Members of the Naturalists’ Club highlight Nancy’s involvement in the Uhtoff Trail. Many of us have enjoyed hiking the trail. When the railroad tracks were removed and people were looking at what to do with the railbed, the Orillia Naturalists formed the Uhthoff Trail Committee. Nancy was not only a member of that committee, she also recruited others to join to push for and convince stakeholders that the best solution was to convert the railbed to trails for the benefit of everyone.
The first stretch of the trail was 11km long, stretching from Division Road to West Street at the Uhthoff Quarry. Once the trail came to fruition, Nancy was involved in the fundraising to pay for the maintenance of the trail until Severn (Orillia Township) agreed to take it over.
The club commented that Nancy has been involved with promoting the conservation of nature. Her generous donations help nature groups on a local, provincial and federal level.
Her hobby, nature
Nancy has travelled all over the world to pursue her drive for learning. Her interest includes birds, butterflies, mushrooms and mosses to name, a few. Dr. Richard Johnston commented, “Nancy recently found a huge mushroom (approximately 10 inches across) in Orillia. She is a mushroom expert who sends specimens all over to help identify the species through DNA etc.”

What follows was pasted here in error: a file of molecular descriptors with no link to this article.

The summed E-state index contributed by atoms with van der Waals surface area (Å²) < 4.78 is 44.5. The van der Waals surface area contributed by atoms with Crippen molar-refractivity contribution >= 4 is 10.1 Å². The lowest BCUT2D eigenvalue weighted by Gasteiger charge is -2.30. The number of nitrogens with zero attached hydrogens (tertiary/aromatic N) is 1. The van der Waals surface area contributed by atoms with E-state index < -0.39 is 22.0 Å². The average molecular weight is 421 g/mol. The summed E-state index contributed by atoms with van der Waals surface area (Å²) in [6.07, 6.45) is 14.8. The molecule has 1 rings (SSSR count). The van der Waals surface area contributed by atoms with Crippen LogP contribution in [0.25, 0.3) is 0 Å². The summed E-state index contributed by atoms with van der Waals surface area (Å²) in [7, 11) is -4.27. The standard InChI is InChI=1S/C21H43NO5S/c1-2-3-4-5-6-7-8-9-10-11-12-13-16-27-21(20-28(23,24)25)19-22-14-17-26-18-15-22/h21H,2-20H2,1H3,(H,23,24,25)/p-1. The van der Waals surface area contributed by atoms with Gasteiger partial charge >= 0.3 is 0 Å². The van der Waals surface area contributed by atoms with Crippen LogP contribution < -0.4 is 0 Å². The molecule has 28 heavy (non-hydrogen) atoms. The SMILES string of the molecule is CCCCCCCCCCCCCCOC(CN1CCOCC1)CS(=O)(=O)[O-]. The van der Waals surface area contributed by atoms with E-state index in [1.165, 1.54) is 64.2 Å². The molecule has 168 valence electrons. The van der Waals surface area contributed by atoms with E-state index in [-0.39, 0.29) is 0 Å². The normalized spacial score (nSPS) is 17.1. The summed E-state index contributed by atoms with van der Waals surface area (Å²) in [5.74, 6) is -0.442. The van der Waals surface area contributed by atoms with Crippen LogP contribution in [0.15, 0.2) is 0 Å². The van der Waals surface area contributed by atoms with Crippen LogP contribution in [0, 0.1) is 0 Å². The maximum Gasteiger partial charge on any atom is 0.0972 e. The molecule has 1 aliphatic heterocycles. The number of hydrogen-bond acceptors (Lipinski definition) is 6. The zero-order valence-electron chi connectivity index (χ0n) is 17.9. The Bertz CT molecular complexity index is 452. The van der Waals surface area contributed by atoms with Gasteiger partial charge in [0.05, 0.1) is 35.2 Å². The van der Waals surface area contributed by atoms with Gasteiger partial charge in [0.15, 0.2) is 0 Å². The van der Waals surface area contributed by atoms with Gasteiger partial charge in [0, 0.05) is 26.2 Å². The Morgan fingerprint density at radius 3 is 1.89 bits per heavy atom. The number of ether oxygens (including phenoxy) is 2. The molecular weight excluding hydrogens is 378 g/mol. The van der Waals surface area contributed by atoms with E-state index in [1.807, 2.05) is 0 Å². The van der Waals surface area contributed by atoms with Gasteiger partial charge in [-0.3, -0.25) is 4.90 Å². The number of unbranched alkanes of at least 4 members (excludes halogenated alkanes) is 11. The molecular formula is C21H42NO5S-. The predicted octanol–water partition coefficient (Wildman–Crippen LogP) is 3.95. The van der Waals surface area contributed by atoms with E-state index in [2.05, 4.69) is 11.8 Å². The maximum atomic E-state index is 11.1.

For the environment and for the people
Nancy is someone who is deeply concerned for the welfare of others and improving their quality of life.
In the 1970s, Nancy sponsored a Vietnamese refugee family to come to Canada after the Vietnam War. Now in the third generation, members of this family continue to be very close to Nancy. She also lent her support to a Syrian refugee family a few years ago. She was dedicated to helping these new Canadians adapt to their new homeland. These are just two examples of her caring.
Homelessness and finding solutions to it is a deep concern and a major priority for Nancy. She is a loyal supporter of Lighthouse and the Building Hope campaign. In addition, she gives ongoing support to a number of charities.
Nancy gives her time and energy to causes that are near and dear to her heart. She roles up her sleeves and gets the job done; she makes things happen. She is also a catalyst for these many groups, and her passion and energy influences others. She is willing to use and share her knowledge and expertise for the benefit of others. Nancy Ironside has made a difference in our community and beyond.
Thank you to the following for their invaluable help with this tribute:
The Couchiching Conservancy
Orillia Naturalists’ Club
Dr. Richard Johnston
The Orillia Museum of Art & History